I had no words. I just handed over both pencil cases to him and continued supervising T. If he was in the no – homework mood, I was not going to fuel it with my words.
“Mummy, there’s no eraser.” His tiny clear voice stated the obvious.
I turned to him again. “But didn’t I tell you there was no eraser and that you should be careful?” My voice was surprisingly calm.
“I want eraser, please.” He continued like I had said nothing.
I bit my lip. What to do? What to say? I took a deep breath and sat down next to him. “There isn’t any eraser, my dear. They are all lost.”
“I want eraser.” He repeated in a now whiny voice.
“I’ll get new ones tomorrow morning after dropping you off at school. Then you’ll have lots and lots of erasers, OK?”
He nodded. “OK.”
“So continue with your homework and be very, very careful this time. No mistakes.”
“OK.” Silence, then. “Mummy, I want to erase this.” Pointing at the many strokes he made.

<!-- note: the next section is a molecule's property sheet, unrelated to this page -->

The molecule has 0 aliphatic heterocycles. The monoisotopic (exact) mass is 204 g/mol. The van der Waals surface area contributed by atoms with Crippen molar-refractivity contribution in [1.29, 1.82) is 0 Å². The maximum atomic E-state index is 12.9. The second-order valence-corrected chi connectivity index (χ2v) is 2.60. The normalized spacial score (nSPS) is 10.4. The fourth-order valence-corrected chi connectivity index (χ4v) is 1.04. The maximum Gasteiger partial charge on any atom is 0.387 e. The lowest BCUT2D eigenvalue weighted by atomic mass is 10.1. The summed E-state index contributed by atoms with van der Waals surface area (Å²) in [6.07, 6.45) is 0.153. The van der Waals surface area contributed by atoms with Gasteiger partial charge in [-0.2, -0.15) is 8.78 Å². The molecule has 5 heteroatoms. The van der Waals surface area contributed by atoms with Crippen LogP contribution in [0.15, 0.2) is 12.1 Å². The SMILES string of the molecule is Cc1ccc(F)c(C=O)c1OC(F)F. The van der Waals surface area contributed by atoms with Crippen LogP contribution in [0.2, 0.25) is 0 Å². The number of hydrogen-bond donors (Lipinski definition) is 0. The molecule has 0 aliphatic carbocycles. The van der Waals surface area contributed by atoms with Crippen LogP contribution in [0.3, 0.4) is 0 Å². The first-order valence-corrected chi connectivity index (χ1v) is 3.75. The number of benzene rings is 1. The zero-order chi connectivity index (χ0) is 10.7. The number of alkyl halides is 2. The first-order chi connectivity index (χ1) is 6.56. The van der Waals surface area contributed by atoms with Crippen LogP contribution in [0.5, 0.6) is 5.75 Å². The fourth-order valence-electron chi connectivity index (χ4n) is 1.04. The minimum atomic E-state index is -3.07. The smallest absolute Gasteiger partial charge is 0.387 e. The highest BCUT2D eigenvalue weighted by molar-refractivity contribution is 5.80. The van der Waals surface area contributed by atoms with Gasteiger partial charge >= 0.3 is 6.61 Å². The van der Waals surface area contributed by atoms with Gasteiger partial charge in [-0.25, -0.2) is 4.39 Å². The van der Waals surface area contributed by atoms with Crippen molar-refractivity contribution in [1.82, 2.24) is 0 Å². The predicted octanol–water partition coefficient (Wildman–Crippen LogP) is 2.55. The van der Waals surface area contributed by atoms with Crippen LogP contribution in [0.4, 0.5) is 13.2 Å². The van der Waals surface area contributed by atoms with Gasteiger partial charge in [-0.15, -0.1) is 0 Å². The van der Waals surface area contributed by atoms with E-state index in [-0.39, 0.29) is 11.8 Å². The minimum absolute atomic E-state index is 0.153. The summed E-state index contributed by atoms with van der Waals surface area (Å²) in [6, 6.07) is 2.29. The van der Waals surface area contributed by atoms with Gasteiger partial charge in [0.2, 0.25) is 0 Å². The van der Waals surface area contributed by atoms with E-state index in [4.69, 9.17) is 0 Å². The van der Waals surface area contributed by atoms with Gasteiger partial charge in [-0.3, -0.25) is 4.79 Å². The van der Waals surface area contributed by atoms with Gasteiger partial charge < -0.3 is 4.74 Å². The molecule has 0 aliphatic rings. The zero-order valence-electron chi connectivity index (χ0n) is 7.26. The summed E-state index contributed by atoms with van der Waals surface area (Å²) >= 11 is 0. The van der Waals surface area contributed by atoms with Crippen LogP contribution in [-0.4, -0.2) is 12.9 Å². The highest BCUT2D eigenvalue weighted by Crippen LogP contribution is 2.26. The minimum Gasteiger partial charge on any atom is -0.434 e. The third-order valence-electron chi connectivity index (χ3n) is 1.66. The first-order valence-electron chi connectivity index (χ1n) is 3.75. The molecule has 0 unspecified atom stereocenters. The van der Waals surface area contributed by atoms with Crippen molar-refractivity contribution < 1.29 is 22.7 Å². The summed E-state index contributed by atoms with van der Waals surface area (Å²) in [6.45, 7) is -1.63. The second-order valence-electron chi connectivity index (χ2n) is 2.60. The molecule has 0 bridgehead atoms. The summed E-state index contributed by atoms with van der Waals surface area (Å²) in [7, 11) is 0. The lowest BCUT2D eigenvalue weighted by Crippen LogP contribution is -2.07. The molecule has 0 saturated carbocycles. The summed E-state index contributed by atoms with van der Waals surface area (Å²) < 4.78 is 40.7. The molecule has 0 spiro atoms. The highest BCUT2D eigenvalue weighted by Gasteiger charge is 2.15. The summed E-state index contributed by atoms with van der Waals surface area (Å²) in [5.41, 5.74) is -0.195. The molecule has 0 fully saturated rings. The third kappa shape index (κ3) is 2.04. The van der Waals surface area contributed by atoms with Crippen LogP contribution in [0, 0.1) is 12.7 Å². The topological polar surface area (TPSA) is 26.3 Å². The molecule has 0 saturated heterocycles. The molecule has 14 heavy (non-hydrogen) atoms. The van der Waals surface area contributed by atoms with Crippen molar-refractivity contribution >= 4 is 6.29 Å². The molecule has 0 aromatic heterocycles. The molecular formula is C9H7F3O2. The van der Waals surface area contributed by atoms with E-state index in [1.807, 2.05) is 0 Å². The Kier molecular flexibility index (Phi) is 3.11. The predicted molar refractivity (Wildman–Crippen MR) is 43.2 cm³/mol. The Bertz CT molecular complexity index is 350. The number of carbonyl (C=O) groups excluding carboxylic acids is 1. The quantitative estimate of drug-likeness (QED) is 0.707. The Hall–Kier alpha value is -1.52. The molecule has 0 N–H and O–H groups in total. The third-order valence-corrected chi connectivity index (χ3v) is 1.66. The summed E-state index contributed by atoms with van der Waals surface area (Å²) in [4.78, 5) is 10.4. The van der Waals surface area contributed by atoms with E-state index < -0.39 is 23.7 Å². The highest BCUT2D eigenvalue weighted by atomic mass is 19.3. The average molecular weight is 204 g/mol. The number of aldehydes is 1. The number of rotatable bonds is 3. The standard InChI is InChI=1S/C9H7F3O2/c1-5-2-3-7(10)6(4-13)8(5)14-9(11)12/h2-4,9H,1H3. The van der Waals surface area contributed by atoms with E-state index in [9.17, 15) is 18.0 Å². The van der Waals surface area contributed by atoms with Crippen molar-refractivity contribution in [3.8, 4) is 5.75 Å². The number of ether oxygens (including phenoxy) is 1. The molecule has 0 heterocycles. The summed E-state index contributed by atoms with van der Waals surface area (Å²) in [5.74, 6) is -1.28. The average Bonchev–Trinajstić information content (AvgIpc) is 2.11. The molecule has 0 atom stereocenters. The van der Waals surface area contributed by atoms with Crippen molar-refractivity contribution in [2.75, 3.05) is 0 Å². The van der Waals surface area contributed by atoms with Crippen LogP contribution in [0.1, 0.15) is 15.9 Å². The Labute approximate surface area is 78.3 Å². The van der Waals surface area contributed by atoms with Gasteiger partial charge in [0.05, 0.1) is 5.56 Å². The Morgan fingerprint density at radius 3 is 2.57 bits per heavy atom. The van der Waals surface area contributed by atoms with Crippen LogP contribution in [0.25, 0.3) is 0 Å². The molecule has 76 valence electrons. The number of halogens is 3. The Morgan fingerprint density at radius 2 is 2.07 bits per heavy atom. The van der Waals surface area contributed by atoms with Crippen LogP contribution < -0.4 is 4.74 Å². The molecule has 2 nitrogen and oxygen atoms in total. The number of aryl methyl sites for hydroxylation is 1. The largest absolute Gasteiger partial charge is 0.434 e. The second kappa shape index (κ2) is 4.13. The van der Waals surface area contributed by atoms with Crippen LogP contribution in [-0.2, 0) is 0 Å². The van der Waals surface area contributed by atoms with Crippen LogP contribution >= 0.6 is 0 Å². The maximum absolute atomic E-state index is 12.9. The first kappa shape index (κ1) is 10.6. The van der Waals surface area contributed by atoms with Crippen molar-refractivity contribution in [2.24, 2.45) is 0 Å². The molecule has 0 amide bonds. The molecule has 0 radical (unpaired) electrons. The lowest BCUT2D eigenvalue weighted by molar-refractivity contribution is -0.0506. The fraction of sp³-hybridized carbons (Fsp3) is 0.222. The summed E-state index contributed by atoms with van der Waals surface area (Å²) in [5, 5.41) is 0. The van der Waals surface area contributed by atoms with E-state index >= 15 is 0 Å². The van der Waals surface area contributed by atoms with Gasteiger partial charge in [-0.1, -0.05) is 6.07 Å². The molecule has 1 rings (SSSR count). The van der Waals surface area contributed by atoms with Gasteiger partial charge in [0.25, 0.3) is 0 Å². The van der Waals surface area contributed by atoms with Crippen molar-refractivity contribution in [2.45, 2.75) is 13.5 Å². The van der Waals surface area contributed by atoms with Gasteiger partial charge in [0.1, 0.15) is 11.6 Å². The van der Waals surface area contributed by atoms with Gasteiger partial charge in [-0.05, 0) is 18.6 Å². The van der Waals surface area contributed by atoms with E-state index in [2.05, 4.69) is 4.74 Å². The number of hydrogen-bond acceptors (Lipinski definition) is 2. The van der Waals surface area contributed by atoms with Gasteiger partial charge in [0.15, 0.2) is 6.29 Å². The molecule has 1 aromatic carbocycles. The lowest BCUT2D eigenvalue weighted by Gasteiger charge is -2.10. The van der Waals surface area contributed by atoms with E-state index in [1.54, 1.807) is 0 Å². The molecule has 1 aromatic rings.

“There’s no eraser.”
“What am to do?”
I don’t bother to correct him. “Take the book to school like that tomorrow and show Mr. Kaseem (his teacher) the mess you made.”
He starts pseudo – crying at the mention of his teacher’s name. “No, no, eraser, eraser.”
Homework time just took a turn for the worse. With all the necessary stationery, this was a task I’d rather not participate in. Why did I ever think it would be smooth sailing (writing/learning) in the absence of one??? Hello, homework from hell.
I looked at T who beamed at me and spoke. “Eraser, please.”
What the heck?! “There’s no eraser!” I almost yelled at her.